Lindsay Sell, Beta Gamma/Colorado State, is the extension committee chairman for Kappa Alpha Theta Fraternity, and is a charter Life Loyal member.

Posted On: Monday, February 18, 2013 12:31 PM, by Corey Burnett
Corey Burnett
In serving the Fraternity as an educational leadership consultant, I have found that every day I have the privilege of meeting, discovering, and getting to know women who are just like me: a Theta. A characteristic that transcends any physical attribute and inherently becomes a part of who you are. Being a Theta is not about having to fit a mold; it is about being you. Thetas come in many variations, with each member contributing a vivid and bright stroke of paint that shapes the "Portrait of Kappa Alpha Theta."

A member's ability to contribute a distinctive perspective comes from the diverse nature of information, knowledge, and experience that she has acquired over her lifetime. Living by Theta's values on a daily basis only enhances the ideals and understanding of each member's own background.

Throughout my collegiate years and my alumnae experience, I have been able to extend my familiarity past the conventional subjects of diversity, to understand diversity in the interests of individuals that can contribute to a group of friends or a classroom conversation. While traveling for Theta, I have been afforded the opportunity to continue to learn from and interact with students from many experiential perspectives, while contributing my own broad and unique insight. Each day, I am excited to interact with college women who are with me on this quest to learn from each other with innovative and forward thinking. It is my hope that all members of Theta utilize their membership experience to always remain curious about the "Portrait of Theta."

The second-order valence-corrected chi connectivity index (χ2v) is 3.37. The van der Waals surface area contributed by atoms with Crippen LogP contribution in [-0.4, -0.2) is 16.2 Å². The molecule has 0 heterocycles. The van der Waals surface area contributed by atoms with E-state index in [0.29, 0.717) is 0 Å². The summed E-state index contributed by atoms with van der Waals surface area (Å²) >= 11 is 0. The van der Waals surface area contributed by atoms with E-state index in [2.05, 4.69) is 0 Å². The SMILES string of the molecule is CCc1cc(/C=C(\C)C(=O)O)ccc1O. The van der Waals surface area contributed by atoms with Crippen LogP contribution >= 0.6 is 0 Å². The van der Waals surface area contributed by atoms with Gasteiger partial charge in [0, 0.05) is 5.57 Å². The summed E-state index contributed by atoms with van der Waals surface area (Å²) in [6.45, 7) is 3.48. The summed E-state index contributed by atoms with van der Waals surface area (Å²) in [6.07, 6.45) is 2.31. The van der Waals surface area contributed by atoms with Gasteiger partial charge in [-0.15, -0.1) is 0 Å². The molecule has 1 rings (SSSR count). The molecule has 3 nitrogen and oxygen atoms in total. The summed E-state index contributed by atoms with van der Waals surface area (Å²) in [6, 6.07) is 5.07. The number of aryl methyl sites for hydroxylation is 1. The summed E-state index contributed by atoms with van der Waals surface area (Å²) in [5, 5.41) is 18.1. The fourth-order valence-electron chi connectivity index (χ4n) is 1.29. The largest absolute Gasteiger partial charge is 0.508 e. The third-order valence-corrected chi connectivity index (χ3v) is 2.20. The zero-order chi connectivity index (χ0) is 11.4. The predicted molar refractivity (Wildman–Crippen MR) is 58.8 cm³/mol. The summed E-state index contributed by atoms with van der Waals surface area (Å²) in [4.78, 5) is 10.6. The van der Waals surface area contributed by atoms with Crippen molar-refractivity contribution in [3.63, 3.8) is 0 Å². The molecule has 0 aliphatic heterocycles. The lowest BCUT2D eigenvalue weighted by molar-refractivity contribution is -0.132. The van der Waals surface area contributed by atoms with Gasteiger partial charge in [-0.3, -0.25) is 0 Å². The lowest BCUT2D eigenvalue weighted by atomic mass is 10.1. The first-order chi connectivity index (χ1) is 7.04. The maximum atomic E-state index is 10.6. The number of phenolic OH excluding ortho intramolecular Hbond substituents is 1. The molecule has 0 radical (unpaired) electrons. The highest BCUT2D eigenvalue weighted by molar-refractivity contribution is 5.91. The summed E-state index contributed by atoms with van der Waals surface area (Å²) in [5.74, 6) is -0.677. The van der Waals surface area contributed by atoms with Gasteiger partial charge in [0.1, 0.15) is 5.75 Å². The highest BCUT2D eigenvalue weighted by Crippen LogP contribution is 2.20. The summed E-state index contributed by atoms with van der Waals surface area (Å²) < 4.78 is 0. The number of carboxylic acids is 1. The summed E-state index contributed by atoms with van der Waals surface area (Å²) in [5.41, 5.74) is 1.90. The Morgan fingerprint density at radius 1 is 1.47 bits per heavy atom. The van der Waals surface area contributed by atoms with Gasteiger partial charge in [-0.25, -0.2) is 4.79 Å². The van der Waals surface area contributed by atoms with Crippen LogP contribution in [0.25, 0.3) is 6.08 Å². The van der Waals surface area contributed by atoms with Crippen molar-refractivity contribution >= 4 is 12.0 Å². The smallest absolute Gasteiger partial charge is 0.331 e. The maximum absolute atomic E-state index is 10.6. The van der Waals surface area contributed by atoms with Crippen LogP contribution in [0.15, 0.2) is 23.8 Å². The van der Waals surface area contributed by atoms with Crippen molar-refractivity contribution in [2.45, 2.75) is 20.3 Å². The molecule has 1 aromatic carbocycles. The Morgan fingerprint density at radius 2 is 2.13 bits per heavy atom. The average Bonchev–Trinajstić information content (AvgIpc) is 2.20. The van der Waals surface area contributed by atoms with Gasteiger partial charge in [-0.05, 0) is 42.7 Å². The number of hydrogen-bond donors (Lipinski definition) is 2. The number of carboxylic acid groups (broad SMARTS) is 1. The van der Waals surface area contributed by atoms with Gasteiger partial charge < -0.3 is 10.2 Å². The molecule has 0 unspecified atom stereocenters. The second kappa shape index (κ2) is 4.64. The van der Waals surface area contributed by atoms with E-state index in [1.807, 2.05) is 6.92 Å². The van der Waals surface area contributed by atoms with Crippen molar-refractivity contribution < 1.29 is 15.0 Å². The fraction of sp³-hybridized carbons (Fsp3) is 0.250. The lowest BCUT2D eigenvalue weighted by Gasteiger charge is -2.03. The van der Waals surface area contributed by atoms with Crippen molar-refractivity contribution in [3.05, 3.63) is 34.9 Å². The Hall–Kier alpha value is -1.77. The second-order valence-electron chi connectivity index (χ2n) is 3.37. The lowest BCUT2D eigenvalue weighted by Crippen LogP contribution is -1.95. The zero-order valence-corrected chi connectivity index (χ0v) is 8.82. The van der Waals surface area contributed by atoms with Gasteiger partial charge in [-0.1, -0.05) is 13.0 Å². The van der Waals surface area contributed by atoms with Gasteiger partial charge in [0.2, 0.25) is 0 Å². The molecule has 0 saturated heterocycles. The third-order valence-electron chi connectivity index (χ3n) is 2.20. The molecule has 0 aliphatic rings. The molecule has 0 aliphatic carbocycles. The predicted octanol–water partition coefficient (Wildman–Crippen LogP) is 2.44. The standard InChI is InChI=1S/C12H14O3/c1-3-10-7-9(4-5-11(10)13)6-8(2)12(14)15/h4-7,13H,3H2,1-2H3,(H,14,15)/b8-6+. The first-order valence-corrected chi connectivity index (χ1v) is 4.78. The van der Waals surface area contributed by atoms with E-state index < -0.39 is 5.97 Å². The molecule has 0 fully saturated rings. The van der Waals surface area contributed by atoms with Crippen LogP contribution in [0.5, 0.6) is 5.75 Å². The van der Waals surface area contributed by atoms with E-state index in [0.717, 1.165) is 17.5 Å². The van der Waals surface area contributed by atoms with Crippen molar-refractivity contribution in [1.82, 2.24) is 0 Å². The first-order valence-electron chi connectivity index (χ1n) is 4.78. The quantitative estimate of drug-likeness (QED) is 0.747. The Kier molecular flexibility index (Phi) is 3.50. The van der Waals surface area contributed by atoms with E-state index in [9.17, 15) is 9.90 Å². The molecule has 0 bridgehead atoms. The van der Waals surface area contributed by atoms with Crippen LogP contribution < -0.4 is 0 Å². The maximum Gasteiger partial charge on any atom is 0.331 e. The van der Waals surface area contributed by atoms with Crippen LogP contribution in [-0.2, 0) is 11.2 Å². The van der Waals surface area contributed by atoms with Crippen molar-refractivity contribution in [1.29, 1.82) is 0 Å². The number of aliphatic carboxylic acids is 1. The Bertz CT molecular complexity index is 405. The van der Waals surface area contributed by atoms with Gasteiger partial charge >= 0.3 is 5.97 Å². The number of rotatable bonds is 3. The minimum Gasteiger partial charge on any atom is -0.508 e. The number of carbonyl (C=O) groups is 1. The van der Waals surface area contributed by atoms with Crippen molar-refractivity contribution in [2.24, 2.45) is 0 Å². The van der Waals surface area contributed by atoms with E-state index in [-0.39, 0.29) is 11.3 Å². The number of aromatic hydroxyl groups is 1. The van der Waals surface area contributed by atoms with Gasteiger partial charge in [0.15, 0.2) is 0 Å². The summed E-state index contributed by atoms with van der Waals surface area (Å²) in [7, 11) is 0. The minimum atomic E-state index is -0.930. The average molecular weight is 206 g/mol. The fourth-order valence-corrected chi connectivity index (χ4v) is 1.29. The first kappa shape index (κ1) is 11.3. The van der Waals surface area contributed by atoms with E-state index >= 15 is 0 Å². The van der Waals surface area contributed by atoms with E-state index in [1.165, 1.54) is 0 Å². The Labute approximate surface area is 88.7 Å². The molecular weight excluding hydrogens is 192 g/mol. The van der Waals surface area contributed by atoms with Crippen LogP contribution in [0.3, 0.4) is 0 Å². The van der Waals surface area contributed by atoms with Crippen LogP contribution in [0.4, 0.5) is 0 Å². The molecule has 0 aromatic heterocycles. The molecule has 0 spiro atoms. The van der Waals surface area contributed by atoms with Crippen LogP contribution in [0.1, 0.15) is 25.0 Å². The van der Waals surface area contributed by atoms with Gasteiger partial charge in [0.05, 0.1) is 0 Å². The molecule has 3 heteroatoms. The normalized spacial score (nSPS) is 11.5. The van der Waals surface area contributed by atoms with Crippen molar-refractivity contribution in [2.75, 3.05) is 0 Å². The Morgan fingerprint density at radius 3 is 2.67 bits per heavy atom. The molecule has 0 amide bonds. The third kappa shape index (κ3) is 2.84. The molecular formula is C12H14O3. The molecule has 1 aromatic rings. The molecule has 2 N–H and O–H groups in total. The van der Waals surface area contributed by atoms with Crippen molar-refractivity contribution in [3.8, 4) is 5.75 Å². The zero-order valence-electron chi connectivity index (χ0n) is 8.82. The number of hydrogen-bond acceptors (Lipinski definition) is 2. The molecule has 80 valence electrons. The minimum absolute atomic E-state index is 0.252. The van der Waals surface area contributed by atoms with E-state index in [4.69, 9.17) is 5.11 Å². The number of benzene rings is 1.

I am proud to be a member, legacy, and employee of an amazing organization that is committed to developing today's college women into today's leaders. That is exactly what makes Kappa Alpha Theta a masterpiece: our make-up of women from every walk of life, all brought together because of one thing—the belief in sisterhood and support.

As I celebrate Black History Month this February and reflect on my own perspective, I also reflect on my membership experience, and I celebrate the history and individual uniqueness of our organization, chapters, and members.

Corey Burnett, Omicron/USC, is a second-year educational leadership consultant for Kappa Alpha Theta Fraternity.